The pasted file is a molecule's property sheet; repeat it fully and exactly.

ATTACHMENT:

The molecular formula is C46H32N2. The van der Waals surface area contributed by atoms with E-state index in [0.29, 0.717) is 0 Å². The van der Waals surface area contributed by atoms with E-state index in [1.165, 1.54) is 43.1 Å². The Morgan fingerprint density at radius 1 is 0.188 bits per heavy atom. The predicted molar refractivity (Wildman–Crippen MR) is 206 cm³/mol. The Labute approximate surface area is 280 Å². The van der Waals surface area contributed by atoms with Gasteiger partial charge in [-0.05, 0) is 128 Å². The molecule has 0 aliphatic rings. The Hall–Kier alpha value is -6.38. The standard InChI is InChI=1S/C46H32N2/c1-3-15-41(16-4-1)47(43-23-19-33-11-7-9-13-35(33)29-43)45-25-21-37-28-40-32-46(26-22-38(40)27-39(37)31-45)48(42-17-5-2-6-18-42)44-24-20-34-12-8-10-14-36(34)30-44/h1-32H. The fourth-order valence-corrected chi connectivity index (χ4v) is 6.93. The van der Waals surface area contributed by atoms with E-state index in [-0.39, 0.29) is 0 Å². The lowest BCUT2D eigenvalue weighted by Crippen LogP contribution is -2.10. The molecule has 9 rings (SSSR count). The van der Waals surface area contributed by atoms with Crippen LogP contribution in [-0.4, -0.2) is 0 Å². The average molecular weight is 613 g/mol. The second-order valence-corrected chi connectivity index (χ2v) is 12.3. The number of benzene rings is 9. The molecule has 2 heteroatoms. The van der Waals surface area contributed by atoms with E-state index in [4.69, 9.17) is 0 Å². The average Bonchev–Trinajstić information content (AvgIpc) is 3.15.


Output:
The molecular formula is C46H32N2. The van der Waals surface area contributed by atoms with E-state index in [0.29, 0.717) is 0 Å². The van der Waals surface area contributed by atoms with E-state index in [1.165, 1.54) is 43.1 Å². The Morgan fingerprint density at radius 1 is 0.188 bits per heavy atom. The predicted molar refractivity (Wildman–Crippen MR) is 206 cm³/mol. The Labute approximate surface area is 280 Å². The van der Waals surface area contributed by atoms with Gasteiger partial charge in [-0.05, 0) is 128 Å². The molecule has 0 aliphatic rings. The Hall–Kier alpha value is -6.38. The standard InChI is InChI=1S/C46H32N2/c1-3-15-41(16-4-1)47(43-23-19-33-11-7-9-13-35(33)29-43)45-25-21-37-28-40-32-46(26-22-38(40)27-39(37)31-45)48(42-17-5-2-6-18-42)44-24-20-34-12-8-10-14-36(34)30-44/h1-32H. The fourth-order valence-corrected chi connectivity index (χ4v) is 6.93. The van der Waals surface area contributed by atoms with E-state index in [-0.39, 0.29) is 0 Å². The lowest BCUT2D eigenvalue weighted by Crippen LogP contribution is -2.10. The molecule has 9 rings (SSSR count). The van der Waals surface area contributed by atoms with Crippen LogP contribution in [-0.4, -0.2) is 0 Å². The average molecular weight is 613 g/mol. The second-order valence-corrected chi connectivity index (χ2v) is 12.3. The number of benzene rings is 9. The molecule has 2 heteroatoms. The van der Waals surface area contributed by atoms with E-state index in [4.69, 9.17) is 0 Å². The average Bonchev–Trinajstić information content (AvgIpc) is 3.15.